Who’s Afraid of the Big, Bad Thorns?

Alex Morgan’s not a Thorn anymore. Here’s why you should be glad about that.

By Katelyn Best March 24, 2016

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Mark Parsons and defender Katherine Reynolds.

Late last October, a mighty chorus of little girls in #13 jerseys cried out across Portland, when the Thorns sent Alex Morgan—probably the most recognizable player in women’s soccer—to the NWSL’s newest expansion club, the Orlando Pride. That put the Pride, which also acquired forward Lianne Sanderson and midfielder Kaylyn Kyle from Portland, in a pretty enviable position going into its inaugural season. Beyond pure roster strength, the attendance bump provided by a superstar like Morgan could be substantial—which, though Portlanders sometimes forget it, is an important factor for NWSL teams anywhere else in the country.

For the Thorns, coming off a bleak 2015 run that saw the team fail to make the playoffs, the trade was the kind of deal that feels like a slick grift more than anything else. In letting go of Morgan, the club traded a good but, of late, underperforming player—she started just three games in 2015—for an almost embarrassingly talented list of new hires. Here are a few of the reasons why the rest of the league should be cowering in fear—and why you should be watching this season:

1. A beefed-up back line

Portland’s hard-working, perennially dependable midfielder Tobin Heath will be joined this season by three USWNT teammates. Two of them—Meghan Klingenberg, acquired from the Houston Dash as part of the Morgan trade, and Emily Sonnett, this year’s No.1 overall college draft pick—are defenders, which is a good thing given that defense has been the team’s weak point.

Klingenberg is a national team fixture these days, having started every match in last year’s World Cup. Sonnett, meanwhile, has been a commanding presence at UVA, where she gained a reputation as a center back who can lead from behind.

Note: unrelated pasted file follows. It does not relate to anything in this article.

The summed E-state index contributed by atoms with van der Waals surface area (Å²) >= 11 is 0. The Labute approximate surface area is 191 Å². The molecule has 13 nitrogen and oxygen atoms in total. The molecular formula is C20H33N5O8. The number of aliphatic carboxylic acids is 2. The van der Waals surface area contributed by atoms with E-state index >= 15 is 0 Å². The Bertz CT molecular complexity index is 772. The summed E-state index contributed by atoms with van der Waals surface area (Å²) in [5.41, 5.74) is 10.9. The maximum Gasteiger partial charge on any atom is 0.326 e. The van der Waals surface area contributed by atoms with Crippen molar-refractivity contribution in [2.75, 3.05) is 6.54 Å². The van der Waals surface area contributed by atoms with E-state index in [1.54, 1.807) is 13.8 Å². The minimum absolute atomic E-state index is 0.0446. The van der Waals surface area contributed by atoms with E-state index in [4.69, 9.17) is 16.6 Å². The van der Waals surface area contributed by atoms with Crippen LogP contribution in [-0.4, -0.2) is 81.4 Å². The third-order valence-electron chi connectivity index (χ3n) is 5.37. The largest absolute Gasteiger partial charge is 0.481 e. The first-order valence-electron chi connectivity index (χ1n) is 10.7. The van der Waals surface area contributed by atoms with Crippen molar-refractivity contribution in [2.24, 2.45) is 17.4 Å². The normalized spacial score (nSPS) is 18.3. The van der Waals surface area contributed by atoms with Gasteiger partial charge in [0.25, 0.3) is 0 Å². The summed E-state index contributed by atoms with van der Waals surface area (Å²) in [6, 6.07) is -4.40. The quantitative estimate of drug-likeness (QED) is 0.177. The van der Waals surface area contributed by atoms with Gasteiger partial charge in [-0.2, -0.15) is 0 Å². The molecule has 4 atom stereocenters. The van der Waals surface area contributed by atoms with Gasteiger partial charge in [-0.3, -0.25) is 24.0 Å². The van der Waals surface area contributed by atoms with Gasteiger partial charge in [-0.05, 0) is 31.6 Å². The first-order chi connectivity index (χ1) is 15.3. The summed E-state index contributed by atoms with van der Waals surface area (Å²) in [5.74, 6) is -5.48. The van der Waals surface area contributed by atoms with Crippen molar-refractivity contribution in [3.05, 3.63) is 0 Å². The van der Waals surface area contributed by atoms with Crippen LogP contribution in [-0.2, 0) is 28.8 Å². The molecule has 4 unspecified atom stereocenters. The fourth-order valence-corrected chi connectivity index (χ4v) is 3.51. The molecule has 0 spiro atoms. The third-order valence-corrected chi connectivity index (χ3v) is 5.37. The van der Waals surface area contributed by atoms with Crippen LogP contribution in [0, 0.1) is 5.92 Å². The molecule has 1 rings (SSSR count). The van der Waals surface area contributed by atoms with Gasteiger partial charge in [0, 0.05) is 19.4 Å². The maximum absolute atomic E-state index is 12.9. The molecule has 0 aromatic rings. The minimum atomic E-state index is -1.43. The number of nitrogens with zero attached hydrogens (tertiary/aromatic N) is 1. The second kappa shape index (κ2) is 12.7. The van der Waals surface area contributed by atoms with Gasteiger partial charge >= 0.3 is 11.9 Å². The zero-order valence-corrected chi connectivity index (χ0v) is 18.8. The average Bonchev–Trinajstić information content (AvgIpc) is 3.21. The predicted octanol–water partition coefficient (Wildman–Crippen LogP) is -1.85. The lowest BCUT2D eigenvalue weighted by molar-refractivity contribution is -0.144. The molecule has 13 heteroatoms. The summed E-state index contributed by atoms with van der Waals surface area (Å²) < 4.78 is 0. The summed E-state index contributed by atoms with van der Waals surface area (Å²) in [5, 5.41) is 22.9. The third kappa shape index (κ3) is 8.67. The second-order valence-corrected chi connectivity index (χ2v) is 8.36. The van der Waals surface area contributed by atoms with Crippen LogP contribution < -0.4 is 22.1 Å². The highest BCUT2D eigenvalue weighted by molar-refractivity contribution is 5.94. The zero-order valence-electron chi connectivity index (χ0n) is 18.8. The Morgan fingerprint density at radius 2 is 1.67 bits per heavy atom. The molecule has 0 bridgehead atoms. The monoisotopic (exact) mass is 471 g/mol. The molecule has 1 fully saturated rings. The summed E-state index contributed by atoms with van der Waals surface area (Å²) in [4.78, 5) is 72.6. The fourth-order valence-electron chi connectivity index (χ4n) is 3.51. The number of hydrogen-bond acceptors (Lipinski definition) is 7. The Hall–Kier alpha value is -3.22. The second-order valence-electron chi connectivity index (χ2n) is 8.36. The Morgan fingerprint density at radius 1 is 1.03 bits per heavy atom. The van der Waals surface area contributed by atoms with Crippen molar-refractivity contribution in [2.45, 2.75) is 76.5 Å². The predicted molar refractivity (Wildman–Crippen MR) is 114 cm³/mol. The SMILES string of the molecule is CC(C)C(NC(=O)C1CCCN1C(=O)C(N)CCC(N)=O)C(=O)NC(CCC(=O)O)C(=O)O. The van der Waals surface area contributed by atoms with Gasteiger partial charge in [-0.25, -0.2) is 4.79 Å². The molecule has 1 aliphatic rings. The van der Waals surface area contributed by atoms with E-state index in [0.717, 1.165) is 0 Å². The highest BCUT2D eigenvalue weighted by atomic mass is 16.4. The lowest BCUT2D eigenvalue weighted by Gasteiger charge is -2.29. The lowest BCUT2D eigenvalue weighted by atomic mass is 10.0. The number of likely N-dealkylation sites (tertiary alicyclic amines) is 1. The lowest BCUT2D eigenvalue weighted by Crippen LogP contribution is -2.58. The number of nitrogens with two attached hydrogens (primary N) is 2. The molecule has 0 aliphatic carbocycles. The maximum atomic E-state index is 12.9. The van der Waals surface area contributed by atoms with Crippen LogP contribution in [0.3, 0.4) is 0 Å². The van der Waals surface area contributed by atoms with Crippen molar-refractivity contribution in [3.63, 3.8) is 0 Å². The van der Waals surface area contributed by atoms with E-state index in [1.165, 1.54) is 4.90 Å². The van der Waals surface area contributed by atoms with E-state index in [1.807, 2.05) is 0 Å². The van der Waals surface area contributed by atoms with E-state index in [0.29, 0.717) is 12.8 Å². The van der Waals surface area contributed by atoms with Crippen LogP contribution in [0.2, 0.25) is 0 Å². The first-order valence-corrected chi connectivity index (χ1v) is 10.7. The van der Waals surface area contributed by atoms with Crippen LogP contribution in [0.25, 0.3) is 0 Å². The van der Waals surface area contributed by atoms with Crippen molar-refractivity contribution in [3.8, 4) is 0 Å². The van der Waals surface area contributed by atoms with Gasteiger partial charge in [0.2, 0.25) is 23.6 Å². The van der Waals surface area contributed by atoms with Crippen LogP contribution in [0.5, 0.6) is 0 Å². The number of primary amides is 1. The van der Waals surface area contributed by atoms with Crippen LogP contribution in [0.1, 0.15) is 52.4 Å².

2. Lindsay Horan

Up front, recent USWNT call-up Lindsey Horan will add some fuel to the offensive fire. After graduating from high school in Colorado, the 21-year-old opted to skip college and go straight to the pros, signing with French club Paris Saint-Germain in 2012. Horan arrived back in the states in time for the 2016 Olympics; Americans who don’t play in the NWSL are ineligible for the national team. The Thorns, following a bit of horse-trading, were able to acquire her because of Morgan’s departure. Horan was a beast at PSG, with 54 goals in 76 appearances, and she’s notched two goals with the national team since her first call-up late last year.

3. Fresh international talent

Former Florida State standout Dagny Brynjarsdottir, who hails from fantastically named Hella, Iceland, comes to Portland this season via the Boston Breakers. Brynjarsdottir started her professional career in 2015 with Bayern Munich, the 2014-15 Frauen Bundesliga champions. She’s joined by Danish international Nadia Nadim, who was an offensive leader for Sky Blue FC last year. Nadim’s biography is just as noteworthy as her soccer career: the 28-year-old forward was born in Kabul, Afghanistan, where she lived until age 12, when her father was killed by the Taliban. Her family fled the country and wound up in Denmark, where was called up to the national team in 2009.

4. Amandine Henry

The Thorns’ scariest new weapon has to be French midfielder Amandine Henry, who will join the club early this summer after she wraps up her contract with Olympic Lyon in France’s Division 1 Féminine. Widely considered the best defensive midfielder in the game, Henry was named one of the best 11 players in the world earlier this year, and won the Silver Ball at the World Cup (awarded to the tournament’s second best player), despite France being eliminated in the quarter-finals. This is a huge signing both for Portland—because, duh—and for the NWSL itself, which has struggled to lure top European players to the states.

5. An energetic new coach

Mark Parsons, an endearing Brit with the can-do positivity of a Labrador retriever, comes to the Thorns from the Washington Spirit. Parsons turned the Spirit around after their dead-last finish in 2013, leading them to two respectable playoff runs in his two seasons there. With that record, league opponents should shudder to think what he might be able to do with Portland’s ridiculously stacked roster.

Any one of this season’s new signings would be cause for excitement; the fact that the Thorns got all of them is, frankly, ridiculous. If anybody was in the dumps about Alex Morgan’s departure this fall, they won’t be missing her much longer.

The Thorns’ preseason tournament kicks off 5 pm Sunday, March 27 against Seattle, and the regular season opens April 17 against—who else?—Morgan’s new club, the Orlando Pride. Check out the full schedule here.

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